Fibre Channel

    Fibre Channel, specific to storage area networks (SANs), is widely deployed in HPC environments, supporting both fibre and copper media. It offers low latency, high bandwidth, and high throughput, with current support of up to 128 Gbps and a roadmap to 1 Terabit Fiber Channel (TFC). Connector types range from traditional LC to zQSFP+ for the highest bandwidth connections.

    SATA and SAS

    Serial Attached Technology Attachment (SATA) and Serial Attached SCSI (SAS) are protocols designed for high-speed data transfer, primarily used to connect hard drives and solid-state storage devices within HPC clusters. Both have dedicated connector formats with internal and external variants. SAS is generally preferred for HPC due to its higher speed (up to 12 Gbps) but is more expensive than SATA. Often, the operating speed of the storage device limits data transfer rates.

    Passive Components and Powering AI Processors

    As processing speed and data transfer rates increase, so do the demands on passive components. Powering AI processors in data centres require ferrite-cored inductors for EMI filtering in decentralized power architectures to carry tens of amps. Low DC resistance and low core losses are essential. Innovations like single-turn, flat wire ferrite inductors, designed for point-of-load power converters, are rated up to 53 A with maximum DC resistance ratings of just 0.32 mOhms, minimizing losses and heat dissipation.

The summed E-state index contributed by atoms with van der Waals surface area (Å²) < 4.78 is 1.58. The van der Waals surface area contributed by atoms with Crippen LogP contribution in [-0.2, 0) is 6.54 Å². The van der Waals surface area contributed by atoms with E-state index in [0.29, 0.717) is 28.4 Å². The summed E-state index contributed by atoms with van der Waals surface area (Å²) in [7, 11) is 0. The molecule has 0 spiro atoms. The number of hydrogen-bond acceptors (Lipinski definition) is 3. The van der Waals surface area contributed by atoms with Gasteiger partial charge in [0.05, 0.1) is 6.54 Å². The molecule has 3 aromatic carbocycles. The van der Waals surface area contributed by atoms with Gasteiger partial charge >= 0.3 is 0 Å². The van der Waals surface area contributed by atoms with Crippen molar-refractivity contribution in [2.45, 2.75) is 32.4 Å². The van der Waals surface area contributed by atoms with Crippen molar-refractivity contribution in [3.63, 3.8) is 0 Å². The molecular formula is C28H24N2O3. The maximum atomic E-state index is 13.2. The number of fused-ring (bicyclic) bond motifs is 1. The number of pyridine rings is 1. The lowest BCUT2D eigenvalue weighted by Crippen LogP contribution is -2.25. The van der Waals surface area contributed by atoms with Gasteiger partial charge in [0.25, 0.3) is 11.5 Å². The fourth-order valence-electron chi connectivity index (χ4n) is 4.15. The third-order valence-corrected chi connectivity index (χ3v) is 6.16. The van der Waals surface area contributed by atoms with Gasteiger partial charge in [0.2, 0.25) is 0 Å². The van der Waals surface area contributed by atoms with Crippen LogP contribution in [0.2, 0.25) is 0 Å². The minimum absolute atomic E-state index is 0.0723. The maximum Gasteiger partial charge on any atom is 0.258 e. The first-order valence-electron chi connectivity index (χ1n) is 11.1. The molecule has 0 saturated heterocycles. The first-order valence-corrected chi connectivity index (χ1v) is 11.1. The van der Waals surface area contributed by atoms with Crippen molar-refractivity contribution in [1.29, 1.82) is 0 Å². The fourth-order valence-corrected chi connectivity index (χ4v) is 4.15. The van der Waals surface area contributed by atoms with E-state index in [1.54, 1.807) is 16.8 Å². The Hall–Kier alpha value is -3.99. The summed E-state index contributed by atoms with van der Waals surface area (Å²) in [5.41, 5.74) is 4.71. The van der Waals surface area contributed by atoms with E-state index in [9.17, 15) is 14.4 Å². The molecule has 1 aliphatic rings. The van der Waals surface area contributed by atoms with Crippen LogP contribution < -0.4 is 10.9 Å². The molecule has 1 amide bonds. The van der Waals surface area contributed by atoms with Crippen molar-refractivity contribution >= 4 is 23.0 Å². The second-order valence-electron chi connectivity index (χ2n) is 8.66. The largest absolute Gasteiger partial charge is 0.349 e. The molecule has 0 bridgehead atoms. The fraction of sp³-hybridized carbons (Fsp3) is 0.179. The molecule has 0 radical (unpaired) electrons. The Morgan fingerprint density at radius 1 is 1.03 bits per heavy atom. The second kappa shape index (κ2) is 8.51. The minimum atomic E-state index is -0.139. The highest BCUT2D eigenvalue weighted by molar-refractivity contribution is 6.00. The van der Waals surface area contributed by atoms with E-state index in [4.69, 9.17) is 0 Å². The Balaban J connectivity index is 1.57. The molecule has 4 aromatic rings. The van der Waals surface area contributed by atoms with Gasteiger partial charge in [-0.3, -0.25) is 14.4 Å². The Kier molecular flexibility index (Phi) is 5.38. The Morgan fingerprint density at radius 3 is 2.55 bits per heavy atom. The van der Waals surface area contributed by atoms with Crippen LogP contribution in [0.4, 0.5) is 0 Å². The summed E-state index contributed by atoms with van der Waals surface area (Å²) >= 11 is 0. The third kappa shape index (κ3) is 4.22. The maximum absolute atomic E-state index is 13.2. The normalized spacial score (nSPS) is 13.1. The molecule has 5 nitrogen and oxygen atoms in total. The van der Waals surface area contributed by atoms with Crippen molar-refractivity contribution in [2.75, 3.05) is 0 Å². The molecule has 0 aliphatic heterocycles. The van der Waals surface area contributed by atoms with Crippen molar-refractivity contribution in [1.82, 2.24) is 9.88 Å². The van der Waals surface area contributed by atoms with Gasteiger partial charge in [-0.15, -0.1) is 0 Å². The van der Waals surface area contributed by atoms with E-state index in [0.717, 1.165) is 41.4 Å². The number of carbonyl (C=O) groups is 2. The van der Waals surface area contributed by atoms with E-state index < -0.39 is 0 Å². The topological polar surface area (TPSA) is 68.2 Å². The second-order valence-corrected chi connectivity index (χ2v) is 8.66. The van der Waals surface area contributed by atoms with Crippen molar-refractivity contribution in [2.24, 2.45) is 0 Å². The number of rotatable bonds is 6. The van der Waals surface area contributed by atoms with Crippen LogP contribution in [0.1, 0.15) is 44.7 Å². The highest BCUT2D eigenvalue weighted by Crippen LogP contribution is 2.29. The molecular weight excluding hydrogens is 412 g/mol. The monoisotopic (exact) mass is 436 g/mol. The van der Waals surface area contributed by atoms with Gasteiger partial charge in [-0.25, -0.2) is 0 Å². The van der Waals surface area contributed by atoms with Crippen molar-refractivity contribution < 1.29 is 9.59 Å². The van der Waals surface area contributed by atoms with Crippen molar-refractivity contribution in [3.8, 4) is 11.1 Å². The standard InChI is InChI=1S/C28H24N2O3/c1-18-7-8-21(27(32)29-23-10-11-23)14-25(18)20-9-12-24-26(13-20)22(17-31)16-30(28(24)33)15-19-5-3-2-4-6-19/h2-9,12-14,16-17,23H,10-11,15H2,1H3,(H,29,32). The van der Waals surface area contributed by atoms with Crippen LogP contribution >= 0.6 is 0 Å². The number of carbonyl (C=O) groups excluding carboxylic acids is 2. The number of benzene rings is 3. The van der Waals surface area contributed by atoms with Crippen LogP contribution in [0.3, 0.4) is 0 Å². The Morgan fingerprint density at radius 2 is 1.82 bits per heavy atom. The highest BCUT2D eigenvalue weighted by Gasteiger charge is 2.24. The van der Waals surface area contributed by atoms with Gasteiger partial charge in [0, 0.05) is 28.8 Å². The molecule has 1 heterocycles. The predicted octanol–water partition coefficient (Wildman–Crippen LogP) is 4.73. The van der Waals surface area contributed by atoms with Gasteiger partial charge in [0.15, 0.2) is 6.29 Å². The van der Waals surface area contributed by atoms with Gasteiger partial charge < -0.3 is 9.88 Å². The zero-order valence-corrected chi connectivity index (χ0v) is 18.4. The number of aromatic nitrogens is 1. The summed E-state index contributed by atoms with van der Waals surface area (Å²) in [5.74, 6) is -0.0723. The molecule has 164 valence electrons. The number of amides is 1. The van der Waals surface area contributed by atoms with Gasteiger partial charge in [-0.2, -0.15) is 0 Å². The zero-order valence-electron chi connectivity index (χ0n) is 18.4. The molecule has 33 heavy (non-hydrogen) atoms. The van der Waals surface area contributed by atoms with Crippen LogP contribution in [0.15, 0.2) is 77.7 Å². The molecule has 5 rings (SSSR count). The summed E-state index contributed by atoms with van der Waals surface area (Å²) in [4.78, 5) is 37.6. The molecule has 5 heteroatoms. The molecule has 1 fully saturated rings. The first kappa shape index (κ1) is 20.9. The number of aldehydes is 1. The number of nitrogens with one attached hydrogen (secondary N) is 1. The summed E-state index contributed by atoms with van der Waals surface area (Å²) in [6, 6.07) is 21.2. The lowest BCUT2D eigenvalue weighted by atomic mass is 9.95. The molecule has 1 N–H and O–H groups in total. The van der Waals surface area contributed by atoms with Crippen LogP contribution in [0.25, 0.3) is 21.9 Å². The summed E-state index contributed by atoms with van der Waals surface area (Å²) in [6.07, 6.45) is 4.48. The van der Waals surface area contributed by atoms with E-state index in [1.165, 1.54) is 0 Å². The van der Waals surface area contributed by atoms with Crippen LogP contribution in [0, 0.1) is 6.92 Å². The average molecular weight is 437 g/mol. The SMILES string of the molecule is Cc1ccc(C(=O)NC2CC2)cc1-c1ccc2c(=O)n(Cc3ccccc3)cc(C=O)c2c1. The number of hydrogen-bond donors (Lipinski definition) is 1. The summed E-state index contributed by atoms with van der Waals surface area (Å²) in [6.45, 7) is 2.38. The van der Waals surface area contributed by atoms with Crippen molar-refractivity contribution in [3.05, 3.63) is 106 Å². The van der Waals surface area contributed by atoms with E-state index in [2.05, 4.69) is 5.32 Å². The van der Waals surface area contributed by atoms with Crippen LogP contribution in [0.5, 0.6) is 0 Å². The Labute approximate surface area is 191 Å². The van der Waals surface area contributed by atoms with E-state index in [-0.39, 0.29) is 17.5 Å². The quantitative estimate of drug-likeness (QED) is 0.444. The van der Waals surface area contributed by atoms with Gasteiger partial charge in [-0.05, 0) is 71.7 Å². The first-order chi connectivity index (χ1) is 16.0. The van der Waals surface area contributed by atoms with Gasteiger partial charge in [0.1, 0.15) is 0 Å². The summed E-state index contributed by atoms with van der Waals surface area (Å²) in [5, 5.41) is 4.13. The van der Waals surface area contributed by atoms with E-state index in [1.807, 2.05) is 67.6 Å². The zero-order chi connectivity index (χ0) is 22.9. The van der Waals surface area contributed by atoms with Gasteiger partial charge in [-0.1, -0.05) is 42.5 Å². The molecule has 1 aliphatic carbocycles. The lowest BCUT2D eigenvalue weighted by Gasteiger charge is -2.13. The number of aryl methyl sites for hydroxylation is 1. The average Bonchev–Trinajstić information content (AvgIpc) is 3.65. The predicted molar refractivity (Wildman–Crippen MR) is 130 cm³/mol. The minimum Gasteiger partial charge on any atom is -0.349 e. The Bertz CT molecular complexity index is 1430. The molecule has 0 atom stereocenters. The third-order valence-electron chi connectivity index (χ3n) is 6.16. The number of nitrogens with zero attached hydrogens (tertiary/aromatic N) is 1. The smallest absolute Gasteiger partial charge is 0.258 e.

High-performance processing necessitates high current and power rails with good voltage regulation and fast response to transients. Designers must consider frequency-dependent characteristics beyond capacitance and voltage ratings. Aluminium electrolytic capacitors, traditionally used for high capacitance values, are now often replaced by polymer dielectric and hybrid capacitors for their lower equivalent series resistance (ESR) and longer operating life.